Dave Chappelle Explains His Gripe With Key & Peele
Dave Chappelle doesn't believe he gets enough credit for changing the narrative and approach to sketch comedy. During his sit-down with Gayle King of CBS This Morning, the legendary comedian highlighted his career high and lows and his real gripe with fellow funny men Jordan Peele and Keegan-Michael Key.
"I was in this very successful place, but the emotional content of it didn’t feel anything like what I imagined success should feel like. It just didn’t feel right," he said of the Chappelle's Show quick take off with viewers in 2003. "Chappelle’s Show" like breakin’ up with a girl and you still like her. But in your mind, you’re like, ‘That b***h is crazy. I’m not goin’ back." Over the years, Chappelle has kept things low-key, but hasn't hidden his feelings about Key & Peele, Comedy Central's most successful sketch comedy show since the ending of Chappelle's Show in 2006.
Chappelle cleared the air about the comedians, who he's dear fans of and explained his issue rests on the notion that the format he perfected goes uncredited. “I fought the network very hard so that those conventions could come to fruition,” he said. “So, like the first episode I do, that "Black-White Supremacist" sketch. And it’s like, ‘Well, that’s 10 minutes long. It should be five minutes long.’ Why should it be five minutes long? Like, these types of conventions. I fought very hard. So when I watch Key & Peele and I see they’re doing a format that I created, and at the end of the show, it says, ‘Created by Key & Peele,’ that hurts my feelings.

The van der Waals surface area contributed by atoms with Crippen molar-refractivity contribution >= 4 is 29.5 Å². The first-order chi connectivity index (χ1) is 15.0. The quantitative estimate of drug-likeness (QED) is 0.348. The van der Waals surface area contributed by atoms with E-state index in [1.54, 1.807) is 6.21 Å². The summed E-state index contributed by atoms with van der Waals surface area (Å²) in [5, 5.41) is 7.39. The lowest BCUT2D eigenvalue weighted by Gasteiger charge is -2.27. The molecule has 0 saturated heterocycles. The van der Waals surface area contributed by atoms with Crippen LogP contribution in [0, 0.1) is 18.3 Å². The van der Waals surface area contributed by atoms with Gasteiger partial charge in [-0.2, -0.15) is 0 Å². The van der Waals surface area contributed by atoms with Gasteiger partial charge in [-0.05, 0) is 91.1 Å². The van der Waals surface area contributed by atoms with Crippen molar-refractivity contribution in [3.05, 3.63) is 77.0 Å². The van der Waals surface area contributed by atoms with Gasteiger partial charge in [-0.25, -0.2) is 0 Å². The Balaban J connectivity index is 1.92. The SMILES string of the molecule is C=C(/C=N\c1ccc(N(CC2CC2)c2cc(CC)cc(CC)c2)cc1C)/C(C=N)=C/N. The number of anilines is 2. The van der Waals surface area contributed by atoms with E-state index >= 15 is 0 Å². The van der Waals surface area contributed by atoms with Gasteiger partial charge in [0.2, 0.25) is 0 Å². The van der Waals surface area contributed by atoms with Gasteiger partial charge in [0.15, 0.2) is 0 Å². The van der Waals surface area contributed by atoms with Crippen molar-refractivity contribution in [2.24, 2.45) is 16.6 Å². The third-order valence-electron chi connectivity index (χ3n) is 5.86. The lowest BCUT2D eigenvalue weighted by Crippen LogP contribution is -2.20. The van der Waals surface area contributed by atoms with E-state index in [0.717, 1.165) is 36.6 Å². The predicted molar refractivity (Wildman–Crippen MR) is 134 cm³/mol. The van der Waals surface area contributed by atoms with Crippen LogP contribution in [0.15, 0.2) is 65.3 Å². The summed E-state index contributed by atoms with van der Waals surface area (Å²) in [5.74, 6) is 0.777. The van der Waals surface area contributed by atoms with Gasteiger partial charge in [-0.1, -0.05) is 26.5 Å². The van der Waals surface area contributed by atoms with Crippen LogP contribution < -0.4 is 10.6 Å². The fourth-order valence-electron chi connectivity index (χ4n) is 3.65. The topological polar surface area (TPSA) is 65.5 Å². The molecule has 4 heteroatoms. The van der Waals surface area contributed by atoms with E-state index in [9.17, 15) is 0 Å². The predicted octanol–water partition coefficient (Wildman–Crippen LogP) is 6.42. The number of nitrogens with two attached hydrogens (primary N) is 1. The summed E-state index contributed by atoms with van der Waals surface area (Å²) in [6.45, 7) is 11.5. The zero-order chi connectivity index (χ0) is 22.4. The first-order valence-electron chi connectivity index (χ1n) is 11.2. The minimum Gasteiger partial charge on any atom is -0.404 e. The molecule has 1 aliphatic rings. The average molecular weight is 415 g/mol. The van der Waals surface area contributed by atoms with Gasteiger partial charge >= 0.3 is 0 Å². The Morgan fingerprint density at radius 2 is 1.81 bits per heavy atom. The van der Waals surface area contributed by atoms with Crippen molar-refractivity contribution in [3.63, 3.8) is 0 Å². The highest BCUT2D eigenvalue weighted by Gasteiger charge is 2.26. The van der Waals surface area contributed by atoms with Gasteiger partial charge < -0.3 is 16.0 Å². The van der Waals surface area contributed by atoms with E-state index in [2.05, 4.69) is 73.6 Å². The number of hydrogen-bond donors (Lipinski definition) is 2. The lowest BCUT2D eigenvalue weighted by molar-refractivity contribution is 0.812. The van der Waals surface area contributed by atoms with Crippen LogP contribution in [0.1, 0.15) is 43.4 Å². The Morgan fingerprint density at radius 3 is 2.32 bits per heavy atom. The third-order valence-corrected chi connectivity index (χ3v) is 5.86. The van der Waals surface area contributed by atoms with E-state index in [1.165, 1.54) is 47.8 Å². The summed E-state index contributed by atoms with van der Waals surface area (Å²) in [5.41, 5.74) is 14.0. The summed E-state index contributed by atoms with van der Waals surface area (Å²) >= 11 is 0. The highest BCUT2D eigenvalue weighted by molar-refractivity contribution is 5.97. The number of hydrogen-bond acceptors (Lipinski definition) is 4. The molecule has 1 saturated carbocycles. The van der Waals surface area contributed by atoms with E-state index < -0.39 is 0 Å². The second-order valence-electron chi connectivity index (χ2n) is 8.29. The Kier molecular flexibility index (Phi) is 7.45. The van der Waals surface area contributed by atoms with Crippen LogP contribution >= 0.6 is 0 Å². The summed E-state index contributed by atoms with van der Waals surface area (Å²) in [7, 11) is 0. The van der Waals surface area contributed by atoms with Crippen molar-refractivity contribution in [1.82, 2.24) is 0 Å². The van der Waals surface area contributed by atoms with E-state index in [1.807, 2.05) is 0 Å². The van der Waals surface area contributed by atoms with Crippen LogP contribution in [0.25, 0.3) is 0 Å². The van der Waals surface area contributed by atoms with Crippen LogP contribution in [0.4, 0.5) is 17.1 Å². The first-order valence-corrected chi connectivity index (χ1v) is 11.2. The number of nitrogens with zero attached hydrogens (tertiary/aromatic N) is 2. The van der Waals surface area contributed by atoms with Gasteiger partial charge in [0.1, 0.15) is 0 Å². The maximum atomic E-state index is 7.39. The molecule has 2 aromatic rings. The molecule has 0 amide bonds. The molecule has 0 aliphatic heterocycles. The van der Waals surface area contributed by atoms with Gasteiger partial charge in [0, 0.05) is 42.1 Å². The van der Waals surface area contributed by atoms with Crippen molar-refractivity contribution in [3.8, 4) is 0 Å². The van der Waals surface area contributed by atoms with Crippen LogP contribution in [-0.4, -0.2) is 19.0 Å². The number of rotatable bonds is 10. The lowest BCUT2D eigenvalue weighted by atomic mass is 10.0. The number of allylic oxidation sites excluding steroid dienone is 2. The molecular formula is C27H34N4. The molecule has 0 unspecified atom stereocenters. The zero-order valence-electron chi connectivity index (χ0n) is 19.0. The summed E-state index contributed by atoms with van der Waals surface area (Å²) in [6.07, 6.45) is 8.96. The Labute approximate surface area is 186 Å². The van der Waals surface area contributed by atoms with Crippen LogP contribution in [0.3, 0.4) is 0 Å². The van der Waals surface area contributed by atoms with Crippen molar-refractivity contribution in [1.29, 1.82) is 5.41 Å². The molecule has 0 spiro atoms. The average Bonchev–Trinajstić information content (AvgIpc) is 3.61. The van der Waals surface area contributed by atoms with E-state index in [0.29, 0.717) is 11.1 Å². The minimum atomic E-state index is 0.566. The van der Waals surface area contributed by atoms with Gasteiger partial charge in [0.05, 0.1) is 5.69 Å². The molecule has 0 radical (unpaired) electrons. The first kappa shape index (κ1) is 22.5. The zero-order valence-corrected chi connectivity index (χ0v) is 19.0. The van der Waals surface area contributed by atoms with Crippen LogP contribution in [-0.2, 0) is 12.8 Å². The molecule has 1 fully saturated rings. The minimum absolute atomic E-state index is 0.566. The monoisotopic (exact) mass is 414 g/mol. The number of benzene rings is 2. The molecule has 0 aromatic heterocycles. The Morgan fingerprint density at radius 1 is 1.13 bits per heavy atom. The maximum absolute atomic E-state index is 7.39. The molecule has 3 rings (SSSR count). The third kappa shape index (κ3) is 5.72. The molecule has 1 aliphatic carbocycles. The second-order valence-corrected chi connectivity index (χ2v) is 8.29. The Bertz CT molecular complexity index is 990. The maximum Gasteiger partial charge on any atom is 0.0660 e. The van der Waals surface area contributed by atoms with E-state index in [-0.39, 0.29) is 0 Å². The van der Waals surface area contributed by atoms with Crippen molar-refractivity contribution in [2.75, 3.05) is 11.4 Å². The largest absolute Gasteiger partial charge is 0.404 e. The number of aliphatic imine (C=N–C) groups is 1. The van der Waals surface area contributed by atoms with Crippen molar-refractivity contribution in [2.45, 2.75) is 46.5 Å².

Key and Peele lasted five seasons, with the final helping the guys take home a Primetime Emmy for "Outstanding Variety Sketch Series." The comedians were well aware of any comparison to Chappelle's formula which is why they've sourced the comedian as an influence for years. Just before the start of the series' fourth season, Peele told Global Grind about Chappelle's impact on their work.
"We knew from the very beginning we had to do something different than Chappelle's Show," he said. "That show is such a monster. It's a classic and it's a big influence. But it turned out to be a positive for our show because we said, 'We can't do what could have been done seven years ago. We have to make these 2013-2014 sketches that we can only do now.' That's the power of sketches. You get to dedicate a contained budget, a contained amount of time, to an idea that you can have a little more whimsy on what you choose to talk about." While both shows fixate on black characters within society's very blurred standards, they play different roles in comedy. For now, Chappelle has turned his attention to living a reclusive life in Ohio and touring the country.
While both shows fixate on black characters within society's very blurred standards, they play different roles in comedy. For now, Chappelle has turned his attention to living a reclusive life in Ohio and touring the country.
His highly-anticipated Netflix stand-up special will be available to stream Tuesday (March 21).